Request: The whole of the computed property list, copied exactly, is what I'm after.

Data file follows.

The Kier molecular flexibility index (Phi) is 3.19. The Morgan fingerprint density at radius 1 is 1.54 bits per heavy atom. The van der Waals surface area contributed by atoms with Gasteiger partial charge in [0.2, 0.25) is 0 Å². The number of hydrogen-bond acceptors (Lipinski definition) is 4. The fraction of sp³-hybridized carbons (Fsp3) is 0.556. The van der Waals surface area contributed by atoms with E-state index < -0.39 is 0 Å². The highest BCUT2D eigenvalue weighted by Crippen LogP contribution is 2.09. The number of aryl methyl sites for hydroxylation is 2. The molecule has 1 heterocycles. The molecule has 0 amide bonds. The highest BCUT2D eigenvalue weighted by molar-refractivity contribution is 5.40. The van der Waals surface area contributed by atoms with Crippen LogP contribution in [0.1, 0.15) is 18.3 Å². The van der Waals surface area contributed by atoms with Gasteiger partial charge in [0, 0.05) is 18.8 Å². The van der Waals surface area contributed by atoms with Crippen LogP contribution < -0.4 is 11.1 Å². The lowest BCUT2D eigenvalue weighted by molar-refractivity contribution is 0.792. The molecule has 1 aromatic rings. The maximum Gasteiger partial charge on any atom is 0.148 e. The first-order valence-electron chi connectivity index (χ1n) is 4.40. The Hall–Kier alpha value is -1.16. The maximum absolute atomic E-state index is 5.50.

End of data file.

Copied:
The Kier molecular flexibility index (Phi) is 3.19. The Morgan fingerprint density at radius 1 is 1.54 bits per heavy atom. The van der Waals surface area contributed by atoms with Gasteiger partial charge in [0.2, 0.25) is 0 Å². The number of hydrogen-bond acceptors (Lipinski definition) is 4. The fraction of sp³-hybridized carbons (Fsp3) is 0.556. The van der Waals surface area contributed by atoms with E-state index < -0.39 is 0 Å². The highest BCUT2D eigenvalue weighted by Crippen LogP contribution is 2.09. The number of aryl methyl sites for hydroxylation is 2. The molecule has 1 heterocycles. The molecule has 0 amide bonds. The highest BCUT2D eigenvalue weighted by molar-refractivity contribution is 5.40. The van der Waals surface area contributed by atoms with Crippen LogP contribution in [0.1, 0.15) is 18.3 Å². The van der Waals surface area contributed by atoms with Gasteiger partial charge in [0, 0.05) is 18.8 Å². The van der Waals surface area contributed by atoms with Crippen LogP contribution < -0.4 is 11.1 Å². The lowest BCUT2D eigenvalue weighted by molar-refractivity contribution is 0.792. The molecule has 1 aromatic rings. The maximum Gasteiger partial charge on any atom is 0.148 e. The first-order valence-electron chi connectivity index (χ1n) is 4.40. The Hall–Kier alpha value is -1.16. The maximum absolute atomic E-state index is 5.50.